Underestimating the Impact of Small Childhood Trauma

Underestimating the Impact of Small Childhood Trauma

In this episode we will talk about the small traumas.  As adults we tend to underestimate their impact on our life. But as a child we perceived things in a slightly different way. Sometimes we might have a negative filter and see things worse than they actually are.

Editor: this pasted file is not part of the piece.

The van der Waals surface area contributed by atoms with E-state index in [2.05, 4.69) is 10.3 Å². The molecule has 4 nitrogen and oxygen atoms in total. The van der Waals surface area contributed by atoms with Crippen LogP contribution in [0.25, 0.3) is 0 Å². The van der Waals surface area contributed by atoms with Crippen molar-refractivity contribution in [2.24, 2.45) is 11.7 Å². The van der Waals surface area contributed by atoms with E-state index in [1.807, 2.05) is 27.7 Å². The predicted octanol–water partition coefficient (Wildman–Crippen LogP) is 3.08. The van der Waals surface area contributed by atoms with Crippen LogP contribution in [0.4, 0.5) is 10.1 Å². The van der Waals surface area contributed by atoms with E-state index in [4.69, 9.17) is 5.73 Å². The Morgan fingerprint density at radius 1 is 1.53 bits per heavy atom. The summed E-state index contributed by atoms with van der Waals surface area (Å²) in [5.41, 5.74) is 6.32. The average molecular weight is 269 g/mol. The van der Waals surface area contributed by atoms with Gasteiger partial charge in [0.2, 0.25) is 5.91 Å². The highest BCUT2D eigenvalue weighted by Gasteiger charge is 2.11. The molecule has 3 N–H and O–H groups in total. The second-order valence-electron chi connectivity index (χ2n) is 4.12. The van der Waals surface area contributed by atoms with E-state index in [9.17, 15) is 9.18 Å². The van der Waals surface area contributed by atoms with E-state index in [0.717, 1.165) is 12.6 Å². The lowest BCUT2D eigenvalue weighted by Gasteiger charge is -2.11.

Listen to this episode to learn more about the formation and impact of small trauma and what tools we can use to heal.



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You will learn

  • The difference between big trauma and small trauma
  • The importance of our inner child
  • The psychology of a child

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Transcript